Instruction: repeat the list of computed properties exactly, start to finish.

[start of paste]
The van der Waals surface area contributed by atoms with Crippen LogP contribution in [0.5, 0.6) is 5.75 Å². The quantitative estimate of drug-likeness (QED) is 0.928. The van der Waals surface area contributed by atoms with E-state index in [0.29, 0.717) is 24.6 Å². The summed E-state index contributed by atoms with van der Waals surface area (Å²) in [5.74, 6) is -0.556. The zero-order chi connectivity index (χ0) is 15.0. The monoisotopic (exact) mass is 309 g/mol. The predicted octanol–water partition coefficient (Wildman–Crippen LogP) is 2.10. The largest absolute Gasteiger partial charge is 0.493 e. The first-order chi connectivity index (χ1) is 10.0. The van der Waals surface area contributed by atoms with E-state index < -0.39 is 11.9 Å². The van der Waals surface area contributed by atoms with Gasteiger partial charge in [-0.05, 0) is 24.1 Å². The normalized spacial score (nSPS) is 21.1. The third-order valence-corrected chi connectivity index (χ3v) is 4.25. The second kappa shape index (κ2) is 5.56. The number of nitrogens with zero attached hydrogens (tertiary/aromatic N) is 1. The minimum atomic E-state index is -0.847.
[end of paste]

The van der Waals surface area contributed by atoms with Crippen LogP contribution in [0.5, 0.6) is 5.75 Å². The quantitative estimate of drug-likeness (QED) is 0.928. The van der Waals surface area contributed by atoms with E-state index in [0.29, 0.717) is 24.6 Å². The summed E-state index contributed by atoms with van der Waals surface area (Å²) in [5.74, 6) is -0.556. The zero-order chi connectivity index (χ0) is 15.0. The monoisotopic (exact) mass is 309 g/mol. The predicted octanol–water partition coefficient (Wildman–Crippen LogP) is 2.10. The largest absolute Gasteiger partial charge is 0.493 e. The first-order chi connectivity index (χ1) is 10.0. The van der Waals surface area contributed by atoms with E-state index < -0.39 is 11.9 Å². The van der Waals surface area contributed by atoms with Gasteiger partial charge in [-0.05, 0) is 24.1 Å². The normalized spacial score (nSPS) is 21.1. The third-order valence-corrected chi connectivity index (χ3v) is 4.25. The second kappa shape index (κ2) is 5.56. The number of nitrogens with zero attached hydrogens (tertiary/aromatic N) is 1. The minimum atomic E-state index is -0.847.